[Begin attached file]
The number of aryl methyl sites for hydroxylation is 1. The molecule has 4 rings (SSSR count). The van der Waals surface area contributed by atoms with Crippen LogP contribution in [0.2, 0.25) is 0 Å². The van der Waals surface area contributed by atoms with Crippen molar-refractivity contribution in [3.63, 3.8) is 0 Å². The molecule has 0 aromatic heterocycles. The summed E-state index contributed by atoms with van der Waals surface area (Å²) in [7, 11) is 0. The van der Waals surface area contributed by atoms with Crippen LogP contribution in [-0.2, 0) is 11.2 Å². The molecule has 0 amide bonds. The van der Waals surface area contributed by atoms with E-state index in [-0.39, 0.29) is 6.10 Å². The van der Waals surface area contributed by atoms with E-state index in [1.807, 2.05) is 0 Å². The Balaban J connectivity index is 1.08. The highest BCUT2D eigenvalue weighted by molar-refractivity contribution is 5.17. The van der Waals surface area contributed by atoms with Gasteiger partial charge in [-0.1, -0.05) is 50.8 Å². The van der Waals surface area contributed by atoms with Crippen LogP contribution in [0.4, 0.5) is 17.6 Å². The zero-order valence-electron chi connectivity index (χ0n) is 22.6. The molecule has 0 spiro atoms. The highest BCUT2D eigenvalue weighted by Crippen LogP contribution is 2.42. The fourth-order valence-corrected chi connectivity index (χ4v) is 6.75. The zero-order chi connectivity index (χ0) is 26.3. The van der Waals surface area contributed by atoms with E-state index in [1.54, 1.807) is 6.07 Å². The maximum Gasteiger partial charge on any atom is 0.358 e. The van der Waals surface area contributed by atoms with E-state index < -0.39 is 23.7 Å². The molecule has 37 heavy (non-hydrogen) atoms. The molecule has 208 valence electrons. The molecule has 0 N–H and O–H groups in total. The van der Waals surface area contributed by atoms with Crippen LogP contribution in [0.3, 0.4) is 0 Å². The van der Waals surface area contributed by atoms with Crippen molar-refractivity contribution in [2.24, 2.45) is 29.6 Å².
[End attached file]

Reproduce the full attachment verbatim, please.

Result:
The number of aryl methyl sites for hydroxylation is 1. The molecule has 4 rings (SSSR count). The van der Waals surface area contributed by atoms with Crippen LogP contribution in [0.2, 0.25) is 0 Å². The van der Waals surface area contributed by atoms with Crippen molar-refractivity contribution in [3.63, 3.8) is 0 Å². The molecule has 0 aromatic heterocycles. The summed E-state index contributed by atoms with van der Waals surface area (Å²) in [7, 11) is 0. The van der Waals surface area contributed by atoms with Crippen LogP contribution in [-0.2, 0) is 11.2 Å². The molecule has 0 amide bonds. The van der Waals surface area contributed by atoms with E-state index in [-0.39, 0.29) is 6.10 Å². The van der Waals surface area contributed by atoms with E-state index in [1.807, 2.05) is 0 Å². The Balaban J connectivity index is 1.08. The highest BCUT2D eigenvalue weighted by molar-refractivity contribution is 5.17. The van der Waals surface area contributed by atoms with Gasteiger partial charge in [-0.1, -0.05) is 50.8 Å². The van der Waals surface area contributed by atoms with Crippen LogP contribution in [0.4, 0.5) is 17.6 Å². The zero-order valence-electron chi connectivity index (χ0n) is 22.6. The molecule has 0 spiro atoms. The highest BCUT2D eigenvalue weighted by Crippen LogP contribution is 2.42. The fourth-order valence-corrected chi connectivity index (χ4v) is 6.75. The zero-order chi connectivity index (χ0) is 26.3. The van der Waals surface area contributed by atoms with E-state index in [1.54, 1.807) is 6.07 Å². The maximum Gasteiger partial charge on any atom is 0.358 e. The van der Waals surface area contributed by atoms with E-state index < -0.39 is 23.7 Å². The molecule has 37 heavy (non-hydrogen) atoms. The molecule has 208 valence electrons. The molecule has 0 N–H and O–H groups in total. The van der Waals surface area contributed by atoms with Crippen LogP contribution in [0.3, 0.4) is 0 Å². The van der Waals surface area contributed by atoms with Crippen molar-refractivity contribution in [2.24, 2.45) is 29.6 Å².